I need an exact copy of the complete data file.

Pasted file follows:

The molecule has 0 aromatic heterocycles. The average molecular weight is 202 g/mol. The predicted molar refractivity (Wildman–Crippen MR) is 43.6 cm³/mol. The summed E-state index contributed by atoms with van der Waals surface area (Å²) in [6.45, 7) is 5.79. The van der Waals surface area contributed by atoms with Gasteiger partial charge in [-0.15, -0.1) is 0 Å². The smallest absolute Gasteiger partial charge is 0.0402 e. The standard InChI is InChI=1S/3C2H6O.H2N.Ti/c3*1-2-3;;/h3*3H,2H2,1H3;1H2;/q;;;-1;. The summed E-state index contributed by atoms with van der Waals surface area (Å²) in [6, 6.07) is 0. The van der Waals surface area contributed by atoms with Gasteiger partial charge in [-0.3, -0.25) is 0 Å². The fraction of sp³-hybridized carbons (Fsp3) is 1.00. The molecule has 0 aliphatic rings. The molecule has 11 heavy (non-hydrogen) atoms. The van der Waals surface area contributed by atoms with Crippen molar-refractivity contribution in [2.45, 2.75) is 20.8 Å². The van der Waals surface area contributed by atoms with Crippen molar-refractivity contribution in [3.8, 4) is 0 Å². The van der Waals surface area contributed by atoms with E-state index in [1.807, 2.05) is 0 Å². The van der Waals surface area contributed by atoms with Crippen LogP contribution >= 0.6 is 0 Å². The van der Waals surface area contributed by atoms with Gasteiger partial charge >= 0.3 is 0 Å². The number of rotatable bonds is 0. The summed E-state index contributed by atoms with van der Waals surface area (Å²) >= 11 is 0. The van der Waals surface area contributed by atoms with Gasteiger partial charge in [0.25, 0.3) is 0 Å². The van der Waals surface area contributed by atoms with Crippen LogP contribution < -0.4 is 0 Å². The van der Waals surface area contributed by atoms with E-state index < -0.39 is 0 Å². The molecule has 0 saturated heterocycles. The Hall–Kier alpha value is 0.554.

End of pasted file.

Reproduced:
The molecule has 0 aromatic heterocycles. The average molecular weight is 202 g/mol. The predicted molar refractivity (Wildman–Crippen MR) is 43.6 cm³/mol. The summed E-state index contributed by atoms with van der Waals surface area (Å²) in [6.45, 7) is 5.79. The van der Waals surface area contributed by atoms with Gasteiger partial charge in [-0.15, -0.1) is 0 Å². The smallest absolute Gasteiger partial charge is 0.0402 e. The standard InChI is InChI=1S/3C2H6O.H2N.Ti/c3*1-2-3;;/h3*3H,2H2,1H3;1H2;/q;;;-1;. The summed E-state index contributed by atoms with van der Waals surface area (Å²) in [6, 6.07) is 0. The van der Waals surface area contributed by atoms with Gasteiger partial charge in [-0.3, -0.25) is 0 Å². The fraction of sp³-hybridized carbons (Fsp3) is 1.00. The molecule has 0 aliphatic rings. The molecule has 11 heavy (non-hydrogen) atoms. The van der Waals surface area contributed by atoms with Crippen molar-refractivity contribution in [2.45, 2.75) is 20.8 Å². The van der Waals surface area contributed by atoms with Crippen molar-refractivity contribution in [3.8, 4) is 0 Å². The van der Waals surface area contributed by atoms with E-state index in [1.807, 2.05) is 0 Å². The van der Waals surface area contributed by atoms with Crippen LogP contribution >= 0.6 is 0 Å². The van der Waals surface area contributed by atoms with Gasteiger partial charge >= 0.3 is 0 Å². The number of rotatable bonds is 0. The summed E-state index contributed by atoms with van der Waals surface area (Å²) >= 11 is 0. The van der Waals surface area contributed by atoms with Gasteiger partial charge in [0.25, 0.3) is 0 Å². The van der Waals surface area contributed by atoms with Crippen LogP contribution < -0.4 is 0 Å². The van der Waals surface area contributed by atoms with E-state index < -0.39 is 0 Å². The molecule has 0 saturated heterocycles. The Hall–Kier alpha value is 0.554.